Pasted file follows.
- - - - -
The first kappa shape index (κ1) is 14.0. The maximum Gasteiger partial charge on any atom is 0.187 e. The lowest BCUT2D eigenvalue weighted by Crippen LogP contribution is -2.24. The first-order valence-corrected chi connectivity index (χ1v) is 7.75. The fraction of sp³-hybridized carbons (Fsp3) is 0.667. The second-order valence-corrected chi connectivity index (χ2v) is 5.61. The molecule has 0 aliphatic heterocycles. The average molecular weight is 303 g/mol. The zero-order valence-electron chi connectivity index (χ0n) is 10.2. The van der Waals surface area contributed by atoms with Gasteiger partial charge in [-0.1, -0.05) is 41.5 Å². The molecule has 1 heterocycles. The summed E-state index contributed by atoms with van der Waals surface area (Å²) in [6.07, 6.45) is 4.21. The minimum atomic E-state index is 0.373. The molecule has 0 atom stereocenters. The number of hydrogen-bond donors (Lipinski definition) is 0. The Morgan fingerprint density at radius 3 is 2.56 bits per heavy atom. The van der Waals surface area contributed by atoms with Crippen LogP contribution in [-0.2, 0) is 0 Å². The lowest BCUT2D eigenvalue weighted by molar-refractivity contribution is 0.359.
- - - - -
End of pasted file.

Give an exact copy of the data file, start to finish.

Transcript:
The first kappa shape index (κ1) is 14.0. The maximum Gasteiger partial charge on any atom is 0.187 e. The lowest BCUT2D eigenvalue weighted by Crippen LogP contribution is -2.24. The first-order valence-corrected chi connectivity index (χ1v) is 7.75. The fraction of sp³-hybridized carbons (Fsp3) is 0.667. The second-order valence-corrected chi connectivity index (χ2v) is 5.61. The molecule has 0 aliphatic heterocycles. The average molecular weight is 303 g/mol. The zero-order valence-electron chi connectivity index (χ0n) is 10.2. The van der Waals surface area contributed by atoms with Gasteiger partial charge in [-0.1, -0.05) is 41.5 Å². The molecule has 1 heterocycles. The summed E-state index contributed by atoms with van der Waals surface area (Å²) in [6.07, 6.45) is 4.21. The minimum atomic E-state index is 0.373. The molecule has 0 atom stereocenters. The number of hydrogen-bond donors (Lipinski definition) is 0. The Morgan fingerprint density at radius 3 is 2.56 bits per heavy atom. The van der Waals surface area contributed by atoms with Crippen LogP contribution in [-0.2, 0) is 0 Å². The lowest BCUT2D eigenvalue weighted by molar-refractivity contribution is 0.359.